petition the court for receivership$ for #udicial separation of property or for authority to be the sole
administrator of the absolute community or of the con#ugal partnership property. -pon a #udicial
declaration of abandonment of his or her children$ the parent concerned may li"ewise be deprived of
parental authority. The deserted spouse cannot li"ewise be obliged to give support to the other spouse
who refuses to live with him or her without #ust cause.
The law provides sanctions for non!observance of fidelity. The Revised Penal Code penaliDes the
acts of contracting two or more marriages and of having e%tramarital affairs and the spouse who is
guilty of adultery or concubinage is not entitled to support from the other spouse.
The :amily Code also considers se%ual infidelity as a ground for legal separation under Art. 11$
paragraph +. (egal separation does not dissolve the marriage tie$ does not authoriDe the parties to
remarry but allows both spouses to live separately from each other.
The fact that there the Bew Civil Code now addresses the se%ual infidelity as a ground for legal
separation re;uires a single act of se%ual intercourse on the part of the husband and wife with a person
other than their spouse had ac"nowledged ine;uality for the previous cause of legal separation between
husbands and wives$ which was adultery and concubinage accordingly. (egal 0eparation may be
obtained by aggrieved spouse aside from prosecuting the erring spouse criminally for adultery or
C. Gender Equality
There e%ist a double!standard in the crimes for marital infidelity in the Philippines which are
Article 333 and Article 334.
(abels are pre#udicial to women for there is a name to call the married woman and the man she
committed adultery with but the married man does not while the women he committed adultery with is
labeled as a concubine or mistress.
A mistress is defined according to the case of People v. Eesus Cilao.
The basis of the law was the societal norms of the Philippines in 4++8 and our country in the )4st
century progressed to promote gender e;uality therefore our laws must reflect the same respect to the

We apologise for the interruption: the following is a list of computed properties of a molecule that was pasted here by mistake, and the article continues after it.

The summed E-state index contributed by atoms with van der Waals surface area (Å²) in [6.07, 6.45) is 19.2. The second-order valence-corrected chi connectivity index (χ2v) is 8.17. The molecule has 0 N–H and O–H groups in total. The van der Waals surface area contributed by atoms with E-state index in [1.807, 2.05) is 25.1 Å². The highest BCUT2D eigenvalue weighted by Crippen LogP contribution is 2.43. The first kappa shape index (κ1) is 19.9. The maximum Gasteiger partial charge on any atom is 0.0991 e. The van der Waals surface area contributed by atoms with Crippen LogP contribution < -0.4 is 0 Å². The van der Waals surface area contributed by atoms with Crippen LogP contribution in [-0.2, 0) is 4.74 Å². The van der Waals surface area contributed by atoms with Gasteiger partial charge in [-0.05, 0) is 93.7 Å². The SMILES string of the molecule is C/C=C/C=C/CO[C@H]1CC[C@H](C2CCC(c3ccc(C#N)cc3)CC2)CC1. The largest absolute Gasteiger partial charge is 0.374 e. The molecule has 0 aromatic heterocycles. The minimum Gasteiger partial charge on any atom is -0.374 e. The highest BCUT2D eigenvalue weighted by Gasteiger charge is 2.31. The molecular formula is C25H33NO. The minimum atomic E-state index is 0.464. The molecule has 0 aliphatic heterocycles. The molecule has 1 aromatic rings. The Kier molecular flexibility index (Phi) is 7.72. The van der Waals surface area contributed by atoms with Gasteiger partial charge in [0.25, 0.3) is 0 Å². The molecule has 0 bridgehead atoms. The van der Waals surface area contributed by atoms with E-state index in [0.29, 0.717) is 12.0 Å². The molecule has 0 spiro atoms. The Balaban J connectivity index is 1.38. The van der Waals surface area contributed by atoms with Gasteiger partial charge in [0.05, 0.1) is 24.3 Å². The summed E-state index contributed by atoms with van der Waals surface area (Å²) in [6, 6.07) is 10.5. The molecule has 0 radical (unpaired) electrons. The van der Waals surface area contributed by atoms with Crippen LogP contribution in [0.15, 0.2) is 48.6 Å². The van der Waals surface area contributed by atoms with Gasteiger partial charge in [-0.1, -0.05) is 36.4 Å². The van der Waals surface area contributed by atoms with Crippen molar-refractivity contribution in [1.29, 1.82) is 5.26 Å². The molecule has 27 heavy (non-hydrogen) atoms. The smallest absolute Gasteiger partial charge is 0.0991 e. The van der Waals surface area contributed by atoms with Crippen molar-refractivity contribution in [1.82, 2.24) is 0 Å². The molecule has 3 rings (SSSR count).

A law that is un#ust and discriminatory$ blind in the presence of incontrovertible wrongdoing$
must be amended.
The re!evaluation of obsolete articles in the Revised Penal Code led to revisions and
amendments. 2ne such e%ample is the inclusion of men as a a victim and offended party to the crime of
Atty. @valyn -rsua argues$ Fto guard against the introduction of illegitimate children into the
family.F Philippine laws on adultery and concubinage simply reflect society=s double standard in the
treatment of se%ual infidelity.
Currently$ the Revised Penal Code had established a callous and ineffective crime of
/t is recommended to amend Article 334 of the Revised Penal Code. The amendment can be made
by deleting the phrase <under scandalous circumstances= and increasing the penalty of the crime of
Concubinage. Removing the phrase <under scandalous circumstances= results to the commission of the
crime of Concubinage by any husband who shall have se%ual intercourse with a woman not his wife.
0enate 6ill )*41 sponsored by 0enator @dgardo E. Angara passed on ! contains a similar
proposition. 7ith the addition of ;ualifying the penalty of the concubine.
The two succeeding Articles 333 and 334 can be amended to be consolidated into one single
article of Adultery for both married parties with the same re;uisites$ as well as penalty.
0enator Richard 3ordon who sponsored two bills with the same purpose as stated above and
stated in a press release:
0enate 6ill Bos. 435) and 4353 see" to retain only one of these crimes and repeal the other. The
retained crime of either adultery or concubinage will then become marital infidelity that will be made
applicable to both husband and wife. This legislative measure implements the 0tate policy under the
Constitution on the fundamental e;uality before the law of women and men.&
The ne%t best thing to do is to resort to the special crime of marital infidelity under the
Psychological Giolence provision of RA >)5) or the Anti!Giolence Against 7omen and Children Act
of )**4&.
RA >)5) defines psychological violence as:
acts or omissions causing or li"ely to cause mental or emotional suffering of the victim such as
but not limited to intimidation$ harassment$ stal"ing$ damage to property$ public ridicule or humiliation$
repeated verbal abuse and marital infidelity. /t includes causing or allowing the victim to witness the
physical$ se%ual or psychological abuse of a member of the family to which the victim belongs$ or to
witness pornography in any form or to witness abusive in#ury to pets or to unlawful or unwanted
deprivation of the right to custody andHor visitation of common children.&